Pedro Meyer

The Challenge of La Santa Muerte

By Pedro Meyer

As a photographer, the first question I faced regarding the topic of the SANTA MUERTE would be: What do I want to contribute through these yet-to-be-taken photographs? I didn’t even know for sure what I would encounter beyond what my colleagues had already told me about the event to photograph. In other words, I knew nothing.

Capturing what unfolds before one’s eyes (the lens) is a relatively easy task in this era where cameras almost solve everything, allowing one to focus solely on visually commenting on human life.

Let’s be honest, everyone has an opinion about what they see through the lens of their camera. That is, having a criterion is not the only important thing; we all have criteria. The crucial aspect is whether that opinion helps us see what is not so apparent. It helps us navigate through some veil, however subtle it may be, over what we call “reality.”

Lenses come and go, color or black and white, all are variables that we all know over these almost two hundred years since the birth of photography. What is truly a new field of exploration (since 2022) for photographic images is the use of Artificial Intelligence. Something that almost everyone talks about but the vast majority do not have a clear understanding of.

Some believe that it is just the creation of images as if with a magic wand connected to the internet, but, in reality, it is much more complicated than that. It is, according to my experience, most similar to what a good writer faces, that is: a blank sheet.

You might ask, dear reader, what does a blank sheet have to do with a photograph to be taken? Allow me to explain: Just as the writer has to clearly outline their own narrative, a professional photographer is faced with the same dilemma (given that today we already have tools that allow us to answer that question with relative ease). Merely recording is no longer sufficient; now, a photographer needs to offer their own perspective, which is not merely the documentary reproduction of a specific situation.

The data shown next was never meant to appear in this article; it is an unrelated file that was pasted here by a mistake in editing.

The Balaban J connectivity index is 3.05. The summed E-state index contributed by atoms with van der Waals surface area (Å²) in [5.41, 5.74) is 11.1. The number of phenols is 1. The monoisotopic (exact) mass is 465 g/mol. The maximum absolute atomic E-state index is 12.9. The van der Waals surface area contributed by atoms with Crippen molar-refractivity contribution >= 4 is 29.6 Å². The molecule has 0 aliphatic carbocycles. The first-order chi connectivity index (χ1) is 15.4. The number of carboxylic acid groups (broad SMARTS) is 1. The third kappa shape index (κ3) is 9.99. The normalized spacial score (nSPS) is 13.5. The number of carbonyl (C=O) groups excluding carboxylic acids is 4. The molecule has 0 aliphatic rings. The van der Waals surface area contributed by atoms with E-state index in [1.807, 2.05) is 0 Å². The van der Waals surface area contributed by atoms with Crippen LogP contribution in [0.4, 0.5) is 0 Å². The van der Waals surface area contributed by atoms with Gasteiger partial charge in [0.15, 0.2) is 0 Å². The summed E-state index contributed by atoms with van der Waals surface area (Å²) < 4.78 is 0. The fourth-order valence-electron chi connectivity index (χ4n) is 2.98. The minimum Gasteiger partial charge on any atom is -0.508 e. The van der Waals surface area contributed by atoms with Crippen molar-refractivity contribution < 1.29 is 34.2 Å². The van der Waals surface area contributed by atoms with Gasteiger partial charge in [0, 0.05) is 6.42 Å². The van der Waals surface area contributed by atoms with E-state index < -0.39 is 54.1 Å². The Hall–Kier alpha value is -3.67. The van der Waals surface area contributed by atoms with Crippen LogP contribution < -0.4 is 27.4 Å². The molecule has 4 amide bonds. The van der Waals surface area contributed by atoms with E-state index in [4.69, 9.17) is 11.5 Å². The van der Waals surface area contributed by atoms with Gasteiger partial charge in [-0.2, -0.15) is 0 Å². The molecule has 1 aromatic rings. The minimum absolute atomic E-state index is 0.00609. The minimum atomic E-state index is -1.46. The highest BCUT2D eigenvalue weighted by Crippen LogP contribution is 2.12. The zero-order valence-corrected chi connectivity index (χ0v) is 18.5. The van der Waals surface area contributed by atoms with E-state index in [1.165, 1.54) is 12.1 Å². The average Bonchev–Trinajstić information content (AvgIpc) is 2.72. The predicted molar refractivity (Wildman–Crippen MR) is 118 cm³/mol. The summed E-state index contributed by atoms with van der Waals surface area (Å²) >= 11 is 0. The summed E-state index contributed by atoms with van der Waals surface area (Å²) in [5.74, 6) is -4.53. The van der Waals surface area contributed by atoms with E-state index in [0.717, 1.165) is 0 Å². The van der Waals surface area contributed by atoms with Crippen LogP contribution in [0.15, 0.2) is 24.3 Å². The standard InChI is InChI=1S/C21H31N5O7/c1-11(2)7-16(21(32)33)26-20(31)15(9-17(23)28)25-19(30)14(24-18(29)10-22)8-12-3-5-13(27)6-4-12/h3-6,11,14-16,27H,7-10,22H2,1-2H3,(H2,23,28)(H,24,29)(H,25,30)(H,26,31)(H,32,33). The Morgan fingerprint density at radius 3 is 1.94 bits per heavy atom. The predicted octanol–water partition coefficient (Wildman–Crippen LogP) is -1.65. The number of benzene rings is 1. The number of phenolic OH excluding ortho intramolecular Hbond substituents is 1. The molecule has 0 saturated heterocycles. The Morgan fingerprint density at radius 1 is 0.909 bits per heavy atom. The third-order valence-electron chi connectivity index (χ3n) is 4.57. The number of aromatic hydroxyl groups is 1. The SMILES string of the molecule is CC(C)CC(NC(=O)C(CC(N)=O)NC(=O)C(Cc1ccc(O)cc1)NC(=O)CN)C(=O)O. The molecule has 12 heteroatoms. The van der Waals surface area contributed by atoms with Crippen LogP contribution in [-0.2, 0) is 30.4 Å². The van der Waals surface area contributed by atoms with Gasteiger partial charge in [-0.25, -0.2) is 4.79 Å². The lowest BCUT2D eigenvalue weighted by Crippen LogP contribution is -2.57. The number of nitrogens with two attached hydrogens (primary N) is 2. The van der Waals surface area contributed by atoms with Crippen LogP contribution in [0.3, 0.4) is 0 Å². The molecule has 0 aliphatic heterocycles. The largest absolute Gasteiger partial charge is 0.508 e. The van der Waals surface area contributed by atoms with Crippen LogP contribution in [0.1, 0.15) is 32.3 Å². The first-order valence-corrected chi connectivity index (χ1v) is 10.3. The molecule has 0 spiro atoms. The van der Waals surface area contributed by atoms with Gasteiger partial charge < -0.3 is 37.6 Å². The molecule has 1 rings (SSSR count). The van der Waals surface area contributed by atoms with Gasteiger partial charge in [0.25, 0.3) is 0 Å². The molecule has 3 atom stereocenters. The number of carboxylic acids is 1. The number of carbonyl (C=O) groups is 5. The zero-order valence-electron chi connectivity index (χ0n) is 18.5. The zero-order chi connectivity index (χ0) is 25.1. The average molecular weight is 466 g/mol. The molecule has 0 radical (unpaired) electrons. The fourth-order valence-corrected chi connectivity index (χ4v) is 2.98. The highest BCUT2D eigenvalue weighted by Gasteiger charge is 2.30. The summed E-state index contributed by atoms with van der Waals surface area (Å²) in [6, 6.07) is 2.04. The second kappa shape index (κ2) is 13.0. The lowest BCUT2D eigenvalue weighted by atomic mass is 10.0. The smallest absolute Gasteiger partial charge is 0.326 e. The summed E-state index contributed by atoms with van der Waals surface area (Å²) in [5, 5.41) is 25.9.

I will give some examples using my own work, which attempts to take you, the reader, to a conceptual destination that encourages you to explore your own notions of what you are accustomed to seeing without further questioning. Why is there a cow in the midst of the Santa Muerte environment? That is precisely the question that I pose. I thought about beliefs, where it’s not a matter of opining whether one endorses them or not. Nor is it about passing judgment on those who have them. It’s about asking oneself from where these images are captured. Some present their photos with the conviction of a believer, others with complicity in the form of a wink, others with disdain, and some are just carried away by curiosity without a deeper connection to the subject. I chose to find an analogy with other widely disseminated beliefs in another part of the world, in India, where 300 million cows are sacred.

The veneration of the cow has roots in Hinduism, the predominant religion in India. According to Hindu tradition, the cow is a symbol of life and Earth, considered a pure and benevolent animal. In Hindu scriptures like the Rigveda, cows are associated with Aditi, the mother of all gods. Furthermore, many Hindu deities are somehow linked to cows, and killing a cow is believed to be akin to killing a human being. Given the deep respect and reverence for cows in Hindu culture, cows often roam freely on the streets of India, especially in more traditional and rural areas. It’s common to see them walking on roads, markets, and other public spaces. People generally don’t bother or drive them away due to their religious and cultural beliefs. In many areas, it’s illegal to harm or kill a cow, and doing so can have serious legal and social consequences.

So, with the support of Artificial Intelligence, I spent a lot of time searching and trying out many cows that felt right in the context of that street in Tepito. It wasn’t a matter of pressing a button and, voila, a cow appears; it’s nothing like that. This cow has an editorial, photographic, aesthetic, cultural, and religious criterion. At first glance, this may not be apparent, just like with a good wine, which requires some explanation. The beliefs of the Santa Muerte find good protection in the company of a sacred cow.

Another transformed image depicts a family of worshipers, originally captured on a street in Tepito, and now they are in a forest, not by chance but as a reflection on how an entirely urban cult would look surrounded by trees, traversing rural spaces in this diverse and multiethnic Mexico.

Copyright © Pedro Meyer

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